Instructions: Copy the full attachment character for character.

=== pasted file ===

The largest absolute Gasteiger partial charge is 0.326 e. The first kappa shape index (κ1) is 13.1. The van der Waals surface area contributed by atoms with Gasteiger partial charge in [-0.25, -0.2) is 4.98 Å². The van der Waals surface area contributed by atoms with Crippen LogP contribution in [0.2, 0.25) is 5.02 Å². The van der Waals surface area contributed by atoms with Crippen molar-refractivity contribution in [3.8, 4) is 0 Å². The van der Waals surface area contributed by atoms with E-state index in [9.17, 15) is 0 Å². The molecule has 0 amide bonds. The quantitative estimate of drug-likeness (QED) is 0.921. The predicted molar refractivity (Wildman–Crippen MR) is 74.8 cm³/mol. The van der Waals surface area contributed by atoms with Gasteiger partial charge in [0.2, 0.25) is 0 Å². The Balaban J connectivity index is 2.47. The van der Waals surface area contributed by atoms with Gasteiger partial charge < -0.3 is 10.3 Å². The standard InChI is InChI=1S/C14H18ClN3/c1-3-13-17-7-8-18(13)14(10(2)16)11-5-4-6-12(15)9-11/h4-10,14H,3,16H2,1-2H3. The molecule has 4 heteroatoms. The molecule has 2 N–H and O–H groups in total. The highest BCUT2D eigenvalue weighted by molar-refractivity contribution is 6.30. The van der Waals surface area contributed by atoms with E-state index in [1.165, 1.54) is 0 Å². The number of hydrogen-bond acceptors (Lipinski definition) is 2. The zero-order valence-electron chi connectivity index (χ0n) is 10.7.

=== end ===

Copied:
The largest absolute Gasteiger partial charge is 0.326 e. The first kappa shape index (κ1) is 13.1. The van der Waals surface area contributed by atoms with Gasteiger partial charge in [-0.25, -0.2) is 4.98 Å². The van der Waals surface area contributed by atoms with Crippen LogP contribution in [0.2, 0.25) is 5.02 Å². The van der Waals surface area contributed by atoms with Crippen molar-refractivity contribution in [3.8, 4) is 0 Å². The van der Waals surface area contributed by atoms with E-state index in [9.17, 15) is 0 Å². The molecule has 0 amide bonds. The quantitative estimate of drug-likeness (QED) is 0.921. The predicted molar refractivity (Wildman–Crippen MR) is 74.8 cm³/mol. The van der Waals surface area contributed by atoms with Gasteiger partial charge in [0.2, 0.25) is 0 Å². The Balaban J connectivity index is 2.47. The van der Waals surface area contributed by atoms with Gasteiger partial charge < -0.3 is 10.3 Å². The standard InChI is InChI=1S/C14H18ClN3/c1-3-13-17-7-8-18(13)14(10(2)16)11-5-4-6-12(15)9-11/h4-10,14H,3,16H2,1-2H3. The molecule has 4 heteroatoms. The molecule has 2 N–H and O–H groups in total. The highest BCUT2D eigenvalue weighted by molar-refractivity contribution is 6.30. The van der Waals surface area contributed by atoms with E-state index in [1.165, 1.54) is 0 Å². The number of hydrogen-bond acceptors (Lipinski definition) is 2. The zero-order valence-electron chi connectivity index (χ0n) is 10.7.